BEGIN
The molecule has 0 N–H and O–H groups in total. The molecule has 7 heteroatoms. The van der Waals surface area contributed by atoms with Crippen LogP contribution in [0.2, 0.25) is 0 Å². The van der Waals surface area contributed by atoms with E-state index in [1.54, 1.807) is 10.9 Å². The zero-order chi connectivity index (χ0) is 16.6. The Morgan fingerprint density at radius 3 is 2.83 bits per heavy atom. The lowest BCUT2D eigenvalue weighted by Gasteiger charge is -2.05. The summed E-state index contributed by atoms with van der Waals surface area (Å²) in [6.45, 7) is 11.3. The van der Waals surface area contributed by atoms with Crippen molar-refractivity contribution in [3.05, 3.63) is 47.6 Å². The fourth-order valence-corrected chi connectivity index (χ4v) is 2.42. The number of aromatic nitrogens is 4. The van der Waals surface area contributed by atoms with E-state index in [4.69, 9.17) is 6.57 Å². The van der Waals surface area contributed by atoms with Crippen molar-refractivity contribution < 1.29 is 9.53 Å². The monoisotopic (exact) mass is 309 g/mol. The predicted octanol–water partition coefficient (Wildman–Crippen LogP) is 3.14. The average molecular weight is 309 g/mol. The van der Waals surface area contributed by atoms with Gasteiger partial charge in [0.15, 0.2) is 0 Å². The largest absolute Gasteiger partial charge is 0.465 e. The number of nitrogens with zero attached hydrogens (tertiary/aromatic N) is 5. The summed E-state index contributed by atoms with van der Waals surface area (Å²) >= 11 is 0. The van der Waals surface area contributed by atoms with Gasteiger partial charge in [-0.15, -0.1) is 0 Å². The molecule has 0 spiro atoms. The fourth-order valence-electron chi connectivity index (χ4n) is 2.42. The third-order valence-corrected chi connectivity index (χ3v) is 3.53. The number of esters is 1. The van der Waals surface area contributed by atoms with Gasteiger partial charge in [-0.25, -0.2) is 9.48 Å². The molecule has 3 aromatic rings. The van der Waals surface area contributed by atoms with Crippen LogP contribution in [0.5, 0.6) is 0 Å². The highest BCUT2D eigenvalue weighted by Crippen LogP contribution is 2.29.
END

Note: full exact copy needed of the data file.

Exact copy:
The molecule has 0 N–H and O–H groups in total. The molecule has 7 heteroatoms. The van der Waals surface area contributed by atoms with Crippen LogP contribution in [0.2, 0.25) is 0 Å². The van der Waals surface area contributed by atoms with E-state index in [1.54, 1.807) is 10.9 Å². The zero-order chi connectivity index (χ0) is 16.6. The Morgan fingerprint density at radius 3 is 2.83 bits per heavy atom. The lowest BCUT2D eigenvalue weighted by Gasteiger charge is -2.05. The summed E-state index contributed by atoms with van der Waals surface area (Å²) in [6.45, 7) is 11.3. The van der Waals surface area contributed by atoms with Crippen molar-refractivity contribution in [3.05, 3.63) is 47.6 Å². The fourth-order valence-corrected chi connectivity index (χ4v) is 2.42. The number of aromatic nitrogens is 4. The van der Waals surface area contributed by atoms with E-state index in [4.69, 9.17) is 6.57 Å². The van der Waals surface area contributed by atoms with Crippen molar-refractivity contribution < 1.29 is 9.53 Å². The monoisotopic (exact) mass is 309 g/mol. The predicted octanol–water partition coefficient (Wildman–Crippen LogP) is 3.14. The average molecular weight is 309 g/mol. The van der Waals surface area contributed by atoms with Gasteiger partial charge in [0.15, 0.2) is 0 Å². The largest absolute Gasteiger partial charge is 0.465 e. The number of nitrogens with zero attached hydrogens (tertiary/aromatic N) is 5. The summed E-state index contributed by atoms with van der Waals surface area (Å²) >= 11 is 0. The van der Waals surface area contributed by atoms with Gasteiger partial charge in [-0.15, -0.1) is 0 Å². The molecule has 0 spiro atoms. The fourth-order valence-electron chi connectivity index (χ4n) is 2.42. The third-order valence-corrected chi connectivity index (χ3v) is 3.53. The number of esters is 1. The van der Waals surface area contributed by atoms with Gasteiger partial charge in [-0.25, -0.2) is 9.48 Å². The molecule has 3 aromatic rings. The van der Waals surface area contributed by atoms with Crippen LogP contribution in [0.5, 0.6) is 0 Å². The highest BCUT2D eigenvalue weighted by Crippen LogP contribution is 2.29.